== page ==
When we last reported on a conversation with Jeff Montgomery in these pages, the former NFP Securities honcho had recently become CEO of Al Frank Asset Management, the venerable money management firm–and the venerable newsletter The Prudent Speculator–that features the respected talents of CIO John Buckingham. The timing guided the conversation then, since in the Spring of 2009 we still didn’t know that we had reached the bottom of the market in March, and were well on our way to an economic and markets revival that in Spring 2010 now seems more secure, if still shaky. In an impromptu conversation over coffee at Artisanal in New York, Editor Jamie Green caught up with Montgomery about Al Frank–now being renamed AFAM to reflect its broader business umbrella–but also about the overall business and what advisors are looking for these days from their asset managers.
How are advisors building portfolios these days?
Old-fashioned asset allocation is gone. The game now is not buy-and-hold, but buy-and-harvest. Follow Modern Portfolio Theory, but manage risk more closely.
Are they doing more due diligence with their asset managers?
Great advisors are evaluating money managers like they used to evaluate individual stocks; they’re going ten times deeper in their active oversight.
What do you think about financial services reform in the wake of Bernie Madoff? Is it too much, or too little?
Well first, I should tell you I’m a recovering attorney–you can defend yourself against a thief, but not against a liar. That’s why any law against Madoff won’t work.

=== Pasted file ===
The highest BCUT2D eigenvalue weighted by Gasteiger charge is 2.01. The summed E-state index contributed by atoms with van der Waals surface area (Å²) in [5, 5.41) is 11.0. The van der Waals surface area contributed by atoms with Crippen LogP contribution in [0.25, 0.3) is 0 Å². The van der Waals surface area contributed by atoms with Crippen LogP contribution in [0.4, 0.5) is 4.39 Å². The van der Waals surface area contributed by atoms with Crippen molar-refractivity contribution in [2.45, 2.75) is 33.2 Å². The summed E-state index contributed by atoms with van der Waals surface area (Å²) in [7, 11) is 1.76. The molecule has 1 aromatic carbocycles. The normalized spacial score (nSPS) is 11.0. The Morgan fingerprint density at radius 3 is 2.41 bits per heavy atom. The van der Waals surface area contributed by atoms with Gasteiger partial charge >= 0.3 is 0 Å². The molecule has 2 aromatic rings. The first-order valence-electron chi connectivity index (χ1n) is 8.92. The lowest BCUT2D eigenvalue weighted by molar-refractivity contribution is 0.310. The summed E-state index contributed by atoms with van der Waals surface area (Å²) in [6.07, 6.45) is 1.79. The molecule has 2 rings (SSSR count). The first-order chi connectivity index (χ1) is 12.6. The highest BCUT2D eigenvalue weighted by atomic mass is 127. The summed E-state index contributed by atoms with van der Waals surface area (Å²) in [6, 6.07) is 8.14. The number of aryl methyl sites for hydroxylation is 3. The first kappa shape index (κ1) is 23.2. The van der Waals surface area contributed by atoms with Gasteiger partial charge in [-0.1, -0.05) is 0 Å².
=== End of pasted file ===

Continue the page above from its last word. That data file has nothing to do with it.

What about the SEC? Is it staffed appropriately? Can it find the thiefs and liars?
AFAM is considered low risk by the SEC, but the SEC should change the number of risk profiles it uses, and then staff accordingly. I would double the SEC’s investment in technology and actually check the data of the firms it regulates.
What about the trend toward fees?
With firms like Fusion Advisor Network (which works through NFP Securities, which Montgomery once led), we finally have a hybrid model, and I think the trend toward hybrids will continue, but E&O insurers are going to have to evolve [to provide coverage for B/D reps doing business away at their RIAs].
Tell me about developments at Al Frank.
We’ve acquired one of the hottest ETF managers out there [in December 2009, Al Frank bought Innealta Portfolio Advisors, doubling AFAM's AUM to almost $1.2 billion]. We have no debt; lots of cash, and we can do these mergers in our sleep; we’re going to buy one firm per year. [I understand these because] I’m unique in being a CEO of an asset management firm that came out of distribution. We have 30 employees, so we’re a mid-sized firm. This is a marathon in the dark, and at a time of market disruption, that’s when you grow. Scale has never been more important for money managers.